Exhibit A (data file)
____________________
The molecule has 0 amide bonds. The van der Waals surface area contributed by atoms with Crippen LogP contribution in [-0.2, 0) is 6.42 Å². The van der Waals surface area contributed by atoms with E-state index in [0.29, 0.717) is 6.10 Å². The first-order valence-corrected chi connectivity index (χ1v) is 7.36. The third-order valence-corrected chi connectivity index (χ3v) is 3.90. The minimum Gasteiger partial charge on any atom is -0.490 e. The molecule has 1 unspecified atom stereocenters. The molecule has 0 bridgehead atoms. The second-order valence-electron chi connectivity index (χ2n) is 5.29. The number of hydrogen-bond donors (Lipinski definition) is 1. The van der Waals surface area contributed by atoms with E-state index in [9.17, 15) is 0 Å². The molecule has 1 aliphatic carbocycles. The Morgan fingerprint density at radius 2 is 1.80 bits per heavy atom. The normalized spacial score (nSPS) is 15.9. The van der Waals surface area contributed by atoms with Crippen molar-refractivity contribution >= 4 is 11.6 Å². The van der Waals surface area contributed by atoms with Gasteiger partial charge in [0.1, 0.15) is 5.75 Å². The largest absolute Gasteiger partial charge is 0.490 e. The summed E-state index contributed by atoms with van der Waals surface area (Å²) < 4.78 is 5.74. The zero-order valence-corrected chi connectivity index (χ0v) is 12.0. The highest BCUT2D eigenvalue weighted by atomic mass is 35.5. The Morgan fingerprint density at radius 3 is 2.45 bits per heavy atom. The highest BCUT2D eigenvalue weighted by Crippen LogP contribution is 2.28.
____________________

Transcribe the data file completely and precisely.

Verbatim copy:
The molecule has 0 amide bonds. The van der Waals surface area contributed by atoms with Crippen LogP contribution in [-0.2, 0) is 6.42 Å². The van der Waals surface area contributed by atoms with E-state index in [0.29, 0.717) is 6.10 Å². The first-order valence-corrected chi connectivity index (χ1v) is 7.36. The third-order valence-corrected chi connectivity index (χ3v) is 3.90. The minimum Gasteiger partial charge on any atom is -0.490 e. The molecule has 1 unspecified atom stereocenters. The molecule has 0 bridgehead atoms. The second-order valence-electron chi connectivity index (χ2n) is 5.29. The number of hydrogen-bond donors (Lipinski definition) is 1. The van der Waals surface area contributed by atoms with E-state index in [9.17, 15) is 0 Å². The molecule has 1 aliphatic carbocycles. The Morgan fingerprint density at radius 2 is 1.80 bits per heavy atom. The normalized spacial score (nSPS) is 15.9. The van der Waals surface area contributed by atoms with Crippen molar-refractivity contribution >= 4 is 11.6 Å². The van der Waals surface area contributed by atoms with Gasteiger partial charge in [0.1, 0.15) is 5.75 Å². The largest absolute Gasteiger partial charge is 0.490 e. The summed E-state index contributed by atoms with van der Waals surface area (Å²) < 4.78 is 5.74. The zero-order valence-corrected chi connectivity index (χ0v) is 12.0. The highest BCUT2D eigenvalue weighted by atomic mass is 35.5. The Morgan fingerprint density at radius 3 is 2.45 bits per heavy atom. The highest BCUT2D eigenvalue weighted by Crippen LogP contribution is 2.28.